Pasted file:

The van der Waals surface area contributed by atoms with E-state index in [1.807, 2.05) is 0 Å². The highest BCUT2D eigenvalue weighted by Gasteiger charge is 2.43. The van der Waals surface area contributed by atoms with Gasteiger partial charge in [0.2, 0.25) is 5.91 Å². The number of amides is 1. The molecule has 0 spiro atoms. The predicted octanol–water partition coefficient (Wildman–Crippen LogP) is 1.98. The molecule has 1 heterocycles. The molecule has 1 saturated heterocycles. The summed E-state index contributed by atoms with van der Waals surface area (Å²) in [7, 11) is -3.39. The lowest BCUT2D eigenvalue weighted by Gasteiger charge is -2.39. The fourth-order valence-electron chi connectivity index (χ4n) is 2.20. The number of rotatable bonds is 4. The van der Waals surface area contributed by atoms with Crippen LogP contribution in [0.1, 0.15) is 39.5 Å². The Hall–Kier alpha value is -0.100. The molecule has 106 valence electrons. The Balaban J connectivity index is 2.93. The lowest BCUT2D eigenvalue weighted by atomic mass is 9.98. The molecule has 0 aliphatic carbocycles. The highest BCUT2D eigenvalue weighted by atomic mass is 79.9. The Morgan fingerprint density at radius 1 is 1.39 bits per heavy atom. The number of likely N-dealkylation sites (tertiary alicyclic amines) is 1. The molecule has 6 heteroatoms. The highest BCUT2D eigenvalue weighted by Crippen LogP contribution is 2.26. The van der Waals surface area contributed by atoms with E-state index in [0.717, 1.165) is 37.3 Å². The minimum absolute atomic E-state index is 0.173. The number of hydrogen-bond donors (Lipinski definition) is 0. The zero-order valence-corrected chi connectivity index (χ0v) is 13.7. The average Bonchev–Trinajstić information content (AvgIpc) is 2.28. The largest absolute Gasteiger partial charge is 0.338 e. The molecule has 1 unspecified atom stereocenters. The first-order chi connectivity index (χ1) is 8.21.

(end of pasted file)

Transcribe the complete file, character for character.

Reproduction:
The van der Waals surface area contributed by atoms with E-state index in [1.807, 2.05) is 0 Å². The highest BCUT2D eigenvalue weighted by Gasteiger charge is 2.43. The van der Waals surface area contributed by atoms with Gasteiger partial charge in [0.2, 0.25) is 5.91 Å². The number of amides is 1. The molecule has 0 spiro atoms. The predicted octanol–water partition coefficient (Wildman–Crippen LogP) is 1.98. The molecule has 1 heterocycles. The molecule has 1 saturated heterocycles. The summed E-state index contributed by atoms with van der Waals surface area (Å²) in [7, 11) is -3.39. The lowest BCUT2D eigenvalue weighted by Gasteiger charge is -2.39. The fourth-order valence-electron chi connectivity index (χ4n) is 2.20. The number of rotatable bonds is 4. The van der Waals surface area contributed by atoms with Crippen LogP contribution in [0.1, 0.15) is 39.5 Å². The Hall–Kier alpha value is -0.100. The molecule has 106 valence electrons. The Balaban J connectivity index is 2.93. The lowest BCUT2D eigenvalue weighted by atomic mass is 9.98. The molecule has 0 aliphatic carbocycles. The highest BCUT2D eigenvalue weighted by atomic mass is 79.9. The Morgan fingerprint density at radius 1 is 1.39 bits per heavy atom. The number of likely N-dealkylation sites (tertiary alicyclic amines) is 1. The molecule has 6 heteroatoms. The highest BCUT2D eigenvalue weighted by Crippen LogP contribution is 2.26. The van der Waals surface area contributed by atoms with E-state index in [0.717, 1.165) is 37.3 Å². The minimum absolute atomic E-state index is 0.173. The number of hydrogen-bond donors (Lipinski definition) is 0. The zero-order valence-corrected chi connectivity index (χ0v) is 13.7. The average Bonchev–Trinajstić information content (AvgIpc) is 2.28. The largest absolute Gasteiger partial charge is 0.338 e. The molecule has 1 unspecified atom stereocenters. The first-order chi connectivity index (χ1) is 8.21.